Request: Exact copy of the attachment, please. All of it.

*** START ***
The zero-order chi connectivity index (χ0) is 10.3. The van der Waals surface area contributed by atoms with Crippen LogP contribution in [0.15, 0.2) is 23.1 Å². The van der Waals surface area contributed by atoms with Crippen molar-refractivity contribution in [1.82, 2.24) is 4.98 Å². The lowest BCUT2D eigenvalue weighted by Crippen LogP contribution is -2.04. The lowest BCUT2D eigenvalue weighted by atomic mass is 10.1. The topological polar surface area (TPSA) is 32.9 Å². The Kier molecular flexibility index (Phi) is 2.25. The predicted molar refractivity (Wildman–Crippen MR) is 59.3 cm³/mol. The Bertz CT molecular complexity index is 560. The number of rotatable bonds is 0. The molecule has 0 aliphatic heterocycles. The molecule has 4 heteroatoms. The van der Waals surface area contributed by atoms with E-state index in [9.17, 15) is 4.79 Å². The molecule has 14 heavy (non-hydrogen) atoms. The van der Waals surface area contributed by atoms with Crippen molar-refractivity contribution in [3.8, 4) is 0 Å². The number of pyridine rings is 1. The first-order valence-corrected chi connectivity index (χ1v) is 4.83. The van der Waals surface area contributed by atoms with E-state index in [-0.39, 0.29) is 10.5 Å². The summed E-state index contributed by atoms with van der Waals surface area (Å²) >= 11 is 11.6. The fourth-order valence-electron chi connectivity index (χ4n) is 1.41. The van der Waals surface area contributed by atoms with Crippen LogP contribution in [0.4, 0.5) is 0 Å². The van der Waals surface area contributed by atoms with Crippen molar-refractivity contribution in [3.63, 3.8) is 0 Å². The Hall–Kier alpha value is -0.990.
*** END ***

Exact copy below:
The zero-order chi connectivity index (χ0) is 10.3. The van der Waals surface area contributed by atoms with Crippen LogP contribution in [0.15, 0.2) is 23.1 Å². The van der Waals surface area contributed by atoms with Crippen molar-refractivity contribution in [1.82, 2.24) is 4.98 Å². The lowest BCUT2D eigenvalue weighted by Crippen LogP contribution is -2.04. The lowest BCUT2D eigenvalue weighted by atomic mass is 10.1. The topological polar surface area (TPSA) is 32.9 Å². The Kier molecular flexibility index (Phi) is 2.25. The predicted molar refractivity (Wildman–Crippen MR) is 59.3 cm³/mol. The Bertz CT molecular complexity index is 560. The number of rotatable bonds is 0. The molecule has 0 aliphatic heterocycles. The molecule has 4 heteroatoms. The van der Waals surface area contributed by atoms with E-state index in [9.17, 15) is 4.79 Å². The molecule has 14 heavy (non-hydrogen) atoms. The van der Waals surface area contributed by atoms with Crippen molar-refractivity contribution in [3.8, 4) is 0 Å². The number of pyridine rings is 1. The first-order valence-corrected chi connectivity index (χ1v) is 4.83. The van der Waals surface area contributed by atoms with E-state index in [-0.39, 0.29) is 10.5 Å². The summed E-state index contributed by atoms with van der Waals surface area (Å²) >= 11 is 11.6. The fourth-order valence-electron chi connectivity index (χ4n) is 1.41. The van der Waals surface area contributed by atoms with Crippen LogP contribution in [0.4, 0.5) is 0 Å². The van der Waals surface area contributed by atoms with Crippen molar-refractivity contribution in [3.63, 3.8) is 0 Å². The Hall–Kier alpha value is -0.990.